When speaking of the Pae Maha Lap lucky goat amulet, there is one name which stands above all others, and that is the name of Luang Por Am, of Wat Nong Grabork, in Ban Kaay Rayong. Luang Por Am was, along with Masters like Luang Por Horm of Wat Sak Hmak, Luang Por Rerm of Wat Juk Gacher, and Luang Por Chaem, considered among the top Masters of the Province, long before even the Great Luang Phu Tim of Wat Laharn Rai acheived his fame. Luang Por Am was the Kroo Ba Ajarn of the Great Luang Por Lat (Wat Nong Grabork), who is famed in his own right for his powerful Pae Maha Lap Hand Carved Goat Amuletsม which he of course mastered under the tutelage of Luang Por Am.
The male Goat is known for the fact that it is able to keep a whole herd of dozens of females under his ownership, through merciful and protective influence. It is thus believed that who wears the Pae Maha Lap Khao Kwai Gae Sacred buffalo horn Goat amulets of Luang Por Am, will be an owner and controller of great possessions and wealth, with grand entourage.
Below; Luang Por Am, of Wat Nong Grabork
Luang Por Am, or ‘Pra Kroo Taep Sittaa, was one of the Great Masters of the Central-Eastern Provinces during His Era, and the ex abbot of Wat Nong Grabork from 2431 – 2490 BE. He was rrespected and revered all around the Province, and had Great fame around the Nation for his Powerful Wicha. During his lifetime he became known as the top Master for carved Lucky Goat amulets. What is less known, and is of immense interest to investigate the lineage Wicha of the Pae Maha Lap, is the fact that Luang Por Am himself received this Wicha from Luang Por Dtaeng of Wat Ang Sila.
Luang Por Am was abbot of Wat Nong Grabork between the years 2431 to 2490 BE, being a Gaeji Ajarn of around 150 years ago, and was the Kroo Ba Ajarn teacher of many other great names of the time, such as Luang por Rerm of Wat Juk Gacher, and Luang Por Lat of Wat Nong Grabork (his successor and apprentice in magick). The Pae Maha Lap Nuea Khao Kwai Gae of Luang Por Am, is believed to possess the power to absorb Black Magick and protect the wearer/devotee from being affected.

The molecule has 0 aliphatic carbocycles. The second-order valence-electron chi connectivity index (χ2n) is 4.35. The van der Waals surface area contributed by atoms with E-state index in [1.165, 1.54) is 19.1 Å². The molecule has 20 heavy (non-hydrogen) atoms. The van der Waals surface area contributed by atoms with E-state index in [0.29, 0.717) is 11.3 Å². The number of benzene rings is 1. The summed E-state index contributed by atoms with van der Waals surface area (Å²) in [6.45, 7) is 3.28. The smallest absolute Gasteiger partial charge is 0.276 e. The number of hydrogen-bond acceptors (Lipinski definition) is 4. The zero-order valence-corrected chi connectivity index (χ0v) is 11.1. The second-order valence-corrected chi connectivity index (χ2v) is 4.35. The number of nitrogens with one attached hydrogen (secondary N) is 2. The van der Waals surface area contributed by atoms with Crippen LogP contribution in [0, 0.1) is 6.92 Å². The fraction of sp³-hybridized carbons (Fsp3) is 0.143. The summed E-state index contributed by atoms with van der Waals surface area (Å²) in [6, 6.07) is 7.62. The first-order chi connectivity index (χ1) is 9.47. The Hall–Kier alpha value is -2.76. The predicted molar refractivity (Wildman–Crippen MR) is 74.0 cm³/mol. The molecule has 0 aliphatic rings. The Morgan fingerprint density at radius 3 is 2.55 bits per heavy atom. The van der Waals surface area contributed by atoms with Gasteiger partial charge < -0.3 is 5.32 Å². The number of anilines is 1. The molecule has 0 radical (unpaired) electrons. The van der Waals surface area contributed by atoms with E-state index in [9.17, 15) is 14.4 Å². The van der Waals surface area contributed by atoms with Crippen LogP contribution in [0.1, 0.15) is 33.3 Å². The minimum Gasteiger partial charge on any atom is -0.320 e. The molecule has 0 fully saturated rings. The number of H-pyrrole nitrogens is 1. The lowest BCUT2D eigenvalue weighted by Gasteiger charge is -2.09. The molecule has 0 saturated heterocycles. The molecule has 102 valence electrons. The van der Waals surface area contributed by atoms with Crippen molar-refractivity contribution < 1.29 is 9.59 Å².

It can be said that the Pae Maha Lap of Luang Por Am, Luang Por Lat, and now Pra Atigarn Surasit Akkawaro, the current abbot (written 2562 BE), are considered the ‘cream of the crop’, by serious devotees of the Pae Maha Lap, along with those other Great Chonburi Masters whose names carry fame for this Wicha such as Luang Phu Tim, uang Por Sakorn, Luang Phu Sin.
The Pae Maha Lap of Luang Por Am, was almost always made by carving a goat from ‘Khao Kwai Fa Pha Dtaay’, which is the horn of a buffalo which died struck by lightning in a field. It is an ancient magical belief that the horn of a lightning-struck bull or buffalo has the power of angelic beings in it, for indeed, the angelic beings of the elemental realms who control the weather, are who control these divine forces of Nature.